It is a tumultuous time for the money-generating sports in UCF athletics. The football program that was picked by many to contend if not repeat as Conference USA Eastern Division champs is limping toward the finish line at 4-7 with the grey cloud of NCAA allegations hanging over its head as well. The basketball program is still not at full strength as the NCAA straightens out how it wants to deal with the pre-existing relationship that senior point guard A.J. Rompza had with a key figure in their allegations argument that to date will not allow himself to be interviewed by the NCAA. The school's athletic department is once again under the interim direction of retired Admiral Al Harms who in betwen stints as interim AD designed the rather unpopular gameday tailgating guidelines that the fanbase begrudgingly works around each home game.
Throughout this stressful season, and any stressful time before it, one constant remains on campus and that is President John Hitt.
Hitt has been the President at UCF since 1992 and has overseen the growth of the campus and student body to where it is now the second-largest student body in the nation behind only Arizona State. When he took over the school, it was competing athletically in Division I-AA football at the Citrus Bowl and basketball in the Education Building Gymnasium as a member of the newly-named Atlantic Sun Conference. These days, the school is on the cusp of an invite to the Big East conference for all sports on the strength of its on-campus facilities and athletic successes across all sports and through it all, Hitt has been the constant. Simply put, when he speaks, people and the fanbase listen.
Mike Bianchi of the Orlando Sentinel spoke with President Hitt yesterday and quoted Hitt as saying he is not considering making a coaching change and still believes in head football coach George O'Leary.
"I understand how the message board phenomenon gets going," Hitt said, "but I think a lot of the anger is misplaced, and we're not going to make a change."
Most of the frustration fans have with O'Leary centers around the inconsistency within the program. The team went winless in its first season under him, then won the Eastern division the following season. Since then, the program has won two more division titles, two conference titles, the Liberty Bowl, and O'Leary has taken home the Conference USA Coach of the Year award three times in his eight seasons at the helm of his program.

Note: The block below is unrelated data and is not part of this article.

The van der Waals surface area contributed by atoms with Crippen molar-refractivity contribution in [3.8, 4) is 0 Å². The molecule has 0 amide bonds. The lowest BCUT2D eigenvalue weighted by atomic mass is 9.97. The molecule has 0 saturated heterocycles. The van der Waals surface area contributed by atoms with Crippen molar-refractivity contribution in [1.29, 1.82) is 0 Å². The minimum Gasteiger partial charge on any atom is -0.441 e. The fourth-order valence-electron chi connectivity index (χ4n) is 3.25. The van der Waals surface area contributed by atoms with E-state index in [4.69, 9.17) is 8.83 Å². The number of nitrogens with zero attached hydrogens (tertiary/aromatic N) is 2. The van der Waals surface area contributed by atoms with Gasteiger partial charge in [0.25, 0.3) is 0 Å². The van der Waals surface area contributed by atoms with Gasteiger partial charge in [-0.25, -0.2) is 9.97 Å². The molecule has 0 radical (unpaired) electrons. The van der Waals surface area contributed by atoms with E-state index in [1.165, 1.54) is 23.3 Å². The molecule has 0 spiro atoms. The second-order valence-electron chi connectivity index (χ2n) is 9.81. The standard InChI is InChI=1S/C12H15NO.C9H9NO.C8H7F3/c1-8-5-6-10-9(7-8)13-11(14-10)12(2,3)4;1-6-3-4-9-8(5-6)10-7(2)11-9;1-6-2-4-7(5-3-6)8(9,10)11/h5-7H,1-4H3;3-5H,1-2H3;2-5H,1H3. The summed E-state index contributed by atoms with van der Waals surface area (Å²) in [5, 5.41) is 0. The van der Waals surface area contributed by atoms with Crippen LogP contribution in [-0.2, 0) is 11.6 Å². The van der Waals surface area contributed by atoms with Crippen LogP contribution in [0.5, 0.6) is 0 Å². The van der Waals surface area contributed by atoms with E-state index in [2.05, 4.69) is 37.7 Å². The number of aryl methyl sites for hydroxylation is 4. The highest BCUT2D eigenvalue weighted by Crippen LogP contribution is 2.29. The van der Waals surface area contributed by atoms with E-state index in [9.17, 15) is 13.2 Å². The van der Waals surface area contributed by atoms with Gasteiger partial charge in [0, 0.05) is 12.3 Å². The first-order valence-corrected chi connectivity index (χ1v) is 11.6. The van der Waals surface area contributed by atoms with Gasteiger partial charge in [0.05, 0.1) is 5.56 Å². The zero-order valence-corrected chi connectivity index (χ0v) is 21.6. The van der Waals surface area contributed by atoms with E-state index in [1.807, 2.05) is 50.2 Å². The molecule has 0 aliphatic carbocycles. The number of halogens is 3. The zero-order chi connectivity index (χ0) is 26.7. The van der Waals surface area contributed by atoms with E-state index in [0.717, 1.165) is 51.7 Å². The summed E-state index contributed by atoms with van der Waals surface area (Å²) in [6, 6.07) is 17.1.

For all of the uncertainty on the field, nothing has been uncertain off the field in how O'Leary conducts business with his players. He demands academic excellence from the team and the overall GPA of his players has increased each year under his leadership and the amount of off-the-field issues that plagued the program under previous leadership has been reduced to infrequent isolated incidents.
He may not be the most popular person with the alumni base or the donors, but he is still just one season removed from the greatest season in program history where the school won 11 games, the conference title, and the Liberty Bowl over a team that will be playing for the SEC title in two weeks.
It is stressful enough for a school to run a search for a new Athletic Director under the scrutiny of national attention surrounding the unscrupulous behaviors of former Athletic Director Keith Tribble. It would be even more stressful to run back to back searches when making job one for the new Athletic Director to hire a head coach and presumably a new staff while changing an infrastructure that has changed the overall direction the school's football program was in for the better.
In a perfect world, O'Leary would have walked off into the sunset last season with the Liberty Bowl bell ringing him down the path home but that did not happen and now the program is back to its 2008 mood where fans wondered what would happen after a 4-8 season. Wonder no more.
E.F. Hitton has spoken.
People should listen.